We recently captured F99, a now 1-year old, orphaned, female cougar kitten followed by Panthera’s Teton Cougar Project (see post Why Adult Cougars Kill Each Other? for how she was orphaned and Orphaned Cougar Kittens and Their Inspiring Will to Survive for some of her adventures since). We swapped out the tiny, expandable collar that we’d given her at 5 weeks old, for a cutting-edge, solar-assisted, light-weight Iridium GPS collar. The Iridium collar is new technology—just 2/3 the weight of our lightest collar previously—and we programmed it to relay her location to our office computers every hour, on the hour, all day long.
We re-captured F99 with the hope that she would teach us something further about how kittens learn to hunt, even without a mother. She was just 36 pounds when we changed out her collar, which is about 20 pounds lighter than a typical 1-yr old female. She’d been physically stunted by her early period of starvation—she looked more like a 6-month old than a 1-yr old mountain lion. But she also looked healthy—her coat was full and shiny. She was thin, but not overly skinny. She’d been eating something, but her tiny kitten collar didn’t allow us the means to track her movements to determine what. And we hadn’t been able to determine whether she had transitioned from surviving through scavenging, mentioned in our last post, to successfully killing prey on her own. So many questions…
For species difficult to observe in the wild, like mountain lions, it’s a frustratingly difficult process documenting how they learn the requisite skills to survive on their own. In truth, a more accurate title for this post might be, “Fumbling cougar researchers: trying to learn how kittens learn to hunt,” for we (referring to collective cougar researchers) know essentially nothing about how cougar kittens grow up, learn hunting skills, and successfully become adults. But here I’ll share some recent observations of the secret lives of mountain lions, as well as research pulled from other felids more easily observed—all carefully woven with several healthy dollops of speculation. For this is how science works…observations become anecdotes, and anecdotes accumulate to describe patterns, which in turn accumulate to create descriptions of animal behavior and ecology…
Caro (1980) describes successful hunting as incorporating the diverse skills of 1) identifying prey, 2) stalking prey, and 3) manipulating and dispatching prey. I’ll use these categories of behavior to describe some of what we’ve been observing, but first I would emphasize one more piece of the puzzle—social learning—and that’s where I’ll begin.
Social learning, opportunity learning.
Domestic cat kittens learn predation skills through observing the hunting behaviors of their siblings and mothers (Kuo, 1930; John et al. 1968), and its expected that this is true for other cat species as well. In fact mother cats frequently exhibit “opportunity teaching,” during which they create opportunities for kittens or cubs to observe hunting skills in action or to participate in hunting to practice their developing skills (Caro and Hauser 1992). Learning to hunt requires substantial time, the longest time periods observed in the largest cat species that hunt the largest prey (Kitchener 1999). This makes sense, as it requires additional skills to successfully kill prey much larger than oneself without being killed in the process.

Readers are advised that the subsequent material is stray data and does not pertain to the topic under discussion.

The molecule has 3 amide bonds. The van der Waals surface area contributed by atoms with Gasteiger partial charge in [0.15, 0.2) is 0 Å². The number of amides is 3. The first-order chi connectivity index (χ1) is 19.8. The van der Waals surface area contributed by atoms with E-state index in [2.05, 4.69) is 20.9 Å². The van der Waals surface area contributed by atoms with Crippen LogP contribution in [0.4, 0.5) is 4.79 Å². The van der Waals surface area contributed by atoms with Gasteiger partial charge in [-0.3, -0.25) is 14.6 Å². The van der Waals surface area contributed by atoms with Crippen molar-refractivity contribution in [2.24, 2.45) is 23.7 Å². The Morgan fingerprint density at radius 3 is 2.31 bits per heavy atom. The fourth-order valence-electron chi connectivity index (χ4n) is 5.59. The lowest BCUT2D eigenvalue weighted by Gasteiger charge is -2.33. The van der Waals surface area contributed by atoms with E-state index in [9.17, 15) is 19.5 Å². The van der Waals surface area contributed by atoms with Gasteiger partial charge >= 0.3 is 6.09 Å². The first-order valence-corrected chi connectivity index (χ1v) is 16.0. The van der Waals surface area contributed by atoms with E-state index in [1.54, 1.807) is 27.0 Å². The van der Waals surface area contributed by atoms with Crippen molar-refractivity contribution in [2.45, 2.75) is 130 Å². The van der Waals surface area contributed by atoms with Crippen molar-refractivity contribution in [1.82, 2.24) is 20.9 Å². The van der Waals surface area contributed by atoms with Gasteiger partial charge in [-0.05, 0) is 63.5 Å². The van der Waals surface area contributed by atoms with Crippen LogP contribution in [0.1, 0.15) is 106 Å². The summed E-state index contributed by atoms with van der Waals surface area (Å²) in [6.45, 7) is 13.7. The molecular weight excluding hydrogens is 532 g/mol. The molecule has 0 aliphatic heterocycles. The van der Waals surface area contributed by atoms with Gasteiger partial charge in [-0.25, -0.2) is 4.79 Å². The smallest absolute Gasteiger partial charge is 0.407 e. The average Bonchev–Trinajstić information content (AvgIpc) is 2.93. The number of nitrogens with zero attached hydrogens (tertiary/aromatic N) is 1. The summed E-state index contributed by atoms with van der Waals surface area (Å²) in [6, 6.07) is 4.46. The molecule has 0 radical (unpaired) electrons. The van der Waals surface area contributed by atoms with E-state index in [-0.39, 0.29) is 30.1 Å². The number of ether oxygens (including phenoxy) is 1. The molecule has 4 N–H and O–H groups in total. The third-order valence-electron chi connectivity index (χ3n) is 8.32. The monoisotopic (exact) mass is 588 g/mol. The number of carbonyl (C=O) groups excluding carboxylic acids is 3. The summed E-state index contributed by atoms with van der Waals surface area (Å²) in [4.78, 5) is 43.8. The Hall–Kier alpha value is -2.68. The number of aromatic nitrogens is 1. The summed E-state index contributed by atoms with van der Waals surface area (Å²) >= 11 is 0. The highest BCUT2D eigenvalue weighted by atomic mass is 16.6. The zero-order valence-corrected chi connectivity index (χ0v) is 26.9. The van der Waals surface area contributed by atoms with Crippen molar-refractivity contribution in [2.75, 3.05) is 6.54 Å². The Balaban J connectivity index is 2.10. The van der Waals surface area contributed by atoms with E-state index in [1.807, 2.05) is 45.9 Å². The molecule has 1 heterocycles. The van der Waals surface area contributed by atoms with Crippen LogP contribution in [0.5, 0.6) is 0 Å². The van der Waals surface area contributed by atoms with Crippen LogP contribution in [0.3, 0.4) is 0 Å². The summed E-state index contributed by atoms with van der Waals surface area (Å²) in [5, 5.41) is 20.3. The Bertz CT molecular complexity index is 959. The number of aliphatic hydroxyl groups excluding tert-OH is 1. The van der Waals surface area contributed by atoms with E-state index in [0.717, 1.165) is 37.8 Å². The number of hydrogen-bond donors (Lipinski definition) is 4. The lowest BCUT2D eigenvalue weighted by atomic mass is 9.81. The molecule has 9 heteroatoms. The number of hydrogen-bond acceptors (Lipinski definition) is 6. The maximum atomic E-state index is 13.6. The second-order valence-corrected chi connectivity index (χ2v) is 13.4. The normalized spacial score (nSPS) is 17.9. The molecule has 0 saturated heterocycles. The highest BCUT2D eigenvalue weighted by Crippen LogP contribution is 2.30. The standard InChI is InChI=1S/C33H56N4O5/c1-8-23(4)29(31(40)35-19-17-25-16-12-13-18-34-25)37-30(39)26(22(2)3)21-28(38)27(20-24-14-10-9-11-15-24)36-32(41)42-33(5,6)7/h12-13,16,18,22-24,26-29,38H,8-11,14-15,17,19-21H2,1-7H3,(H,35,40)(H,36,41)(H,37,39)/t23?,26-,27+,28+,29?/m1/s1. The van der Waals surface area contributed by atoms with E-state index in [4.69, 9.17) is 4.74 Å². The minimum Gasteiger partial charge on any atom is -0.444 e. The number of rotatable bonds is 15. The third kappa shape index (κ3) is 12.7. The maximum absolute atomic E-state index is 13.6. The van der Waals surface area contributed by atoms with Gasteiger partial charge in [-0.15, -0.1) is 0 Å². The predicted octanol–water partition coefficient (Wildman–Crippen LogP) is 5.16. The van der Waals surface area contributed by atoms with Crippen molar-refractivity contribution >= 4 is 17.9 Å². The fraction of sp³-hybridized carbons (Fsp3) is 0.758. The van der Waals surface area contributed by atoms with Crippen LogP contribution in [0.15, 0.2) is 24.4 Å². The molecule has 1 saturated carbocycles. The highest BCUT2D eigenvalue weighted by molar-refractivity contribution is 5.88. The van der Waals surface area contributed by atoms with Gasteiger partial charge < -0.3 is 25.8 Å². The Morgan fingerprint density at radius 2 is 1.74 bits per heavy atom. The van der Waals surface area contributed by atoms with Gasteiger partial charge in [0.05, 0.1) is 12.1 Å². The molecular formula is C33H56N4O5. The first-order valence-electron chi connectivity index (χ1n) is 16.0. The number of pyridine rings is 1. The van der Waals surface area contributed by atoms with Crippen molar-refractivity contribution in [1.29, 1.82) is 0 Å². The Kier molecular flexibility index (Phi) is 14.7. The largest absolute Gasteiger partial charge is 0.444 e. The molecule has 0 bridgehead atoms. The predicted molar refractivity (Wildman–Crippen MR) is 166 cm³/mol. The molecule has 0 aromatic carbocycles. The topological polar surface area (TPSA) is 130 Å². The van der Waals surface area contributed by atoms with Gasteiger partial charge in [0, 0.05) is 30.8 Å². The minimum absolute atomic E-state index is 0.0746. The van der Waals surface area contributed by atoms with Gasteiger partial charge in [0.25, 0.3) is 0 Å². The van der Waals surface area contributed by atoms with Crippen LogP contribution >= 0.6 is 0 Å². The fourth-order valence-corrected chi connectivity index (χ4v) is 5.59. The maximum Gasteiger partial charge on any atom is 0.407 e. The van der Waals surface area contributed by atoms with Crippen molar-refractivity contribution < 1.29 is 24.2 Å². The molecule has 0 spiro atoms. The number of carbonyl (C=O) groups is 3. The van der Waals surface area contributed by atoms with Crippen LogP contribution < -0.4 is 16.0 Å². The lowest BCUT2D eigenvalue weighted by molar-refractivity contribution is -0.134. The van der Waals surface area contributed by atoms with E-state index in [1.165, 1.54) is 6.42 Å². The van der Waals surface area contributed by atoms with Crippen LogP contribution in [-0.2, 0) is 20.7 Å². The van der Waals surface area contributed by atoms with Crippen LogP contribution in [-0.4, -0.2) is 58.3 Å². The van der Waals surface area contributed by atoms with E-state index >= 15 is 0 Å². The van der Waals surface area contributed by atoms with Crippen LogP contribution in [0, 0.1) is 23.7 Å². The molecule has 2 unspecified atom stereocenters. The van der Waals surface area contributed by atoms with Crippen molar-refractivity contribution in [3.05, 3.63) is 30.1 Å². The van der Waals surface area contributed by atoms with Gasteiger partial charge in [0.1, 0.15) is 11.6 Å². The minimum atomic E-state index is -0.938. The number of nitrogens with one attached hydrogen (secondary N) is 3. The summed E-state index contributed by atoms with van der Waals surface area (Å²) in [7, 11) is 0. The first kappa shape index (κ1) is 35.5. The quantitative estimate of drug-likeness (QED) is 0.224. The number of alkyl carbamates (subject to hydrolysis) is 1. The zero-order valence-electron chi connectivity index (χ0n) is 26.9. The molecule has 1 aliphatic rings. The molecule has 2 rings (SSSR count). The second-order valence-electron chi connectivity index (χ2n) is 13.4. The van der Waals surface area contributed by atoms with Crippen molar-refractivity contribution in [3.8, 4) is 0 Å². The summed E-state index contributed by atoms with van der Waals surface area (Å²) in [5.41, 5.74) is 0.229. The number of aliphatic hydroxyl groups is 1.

Cougars are difficult to observe in the wild, but we have seen evidence that cougar kittens watch each other as they practice the skills of hunting and killing, as well as evidence that mother mountain lions create learning opportunities for their young (Elbroch and Quigley 2013). This is what makes F99 so interesting—she lost her mother at the end of March when she was 7 months old; cougar kittens generally stay with mothers for 18-20 months in our study area. F99’s sister, F75, succumbed to starvation in June, and so we continue to ask ourselves, can F99 learn to hunt on her own?
We generally assume young cats learn what animals are prey through exposure and experience. Mothers role model, kittens follow. Domestic cat kittens, for example, exposed to particular prey (mice versus other animals) during their youth are more efficient at dispatching this same prey as adults (Caro 1980). We also expect this is true for mountain lions, although we’ve also seen plenty of evidence for continued learning as mountain lions experience new types of prey. For example, F97, a young female from F61’s first litter dispersed from her mother’s home range into an area with lots of porcupines. As far as we know, she’d never eaten a porcupine—we tracked her family intensively and porcupines were rare in her mother’s home range. But she killed one in her new range when she was about 2 years old, and then proceeded to kill 23 more over the next two and a half months.
What we learned from F99 in her first month wearing an Iridium collar also had nothing to do with what her mother role-modeled to her while she was alive—a strict elk and deer diet, except for a single American beaver. Since fitting F99 with a GPS collar, we’ve found remains of 7 striped skunks, 1 pocket gopher, 1 red squirrel, 1 Canada goose, 1 ruffed grouse, and 2 American martens—none of these species were presented to her by her mother when she was young.
By 3 weeks old, kittens exhibit stalk-and-pounce tactics when playing with their siblings in the den. If there is an innate component to mountain lion hunting, this is certainly it. Every sort of cat of every age can be observed stalking siblings, mothers, insects, birds and any other creature that moves. Stalking and tackling siblings, in fact, appears to dominate the play behaviors of young cougars, and other cats as well.
Manipulating and dispatching prey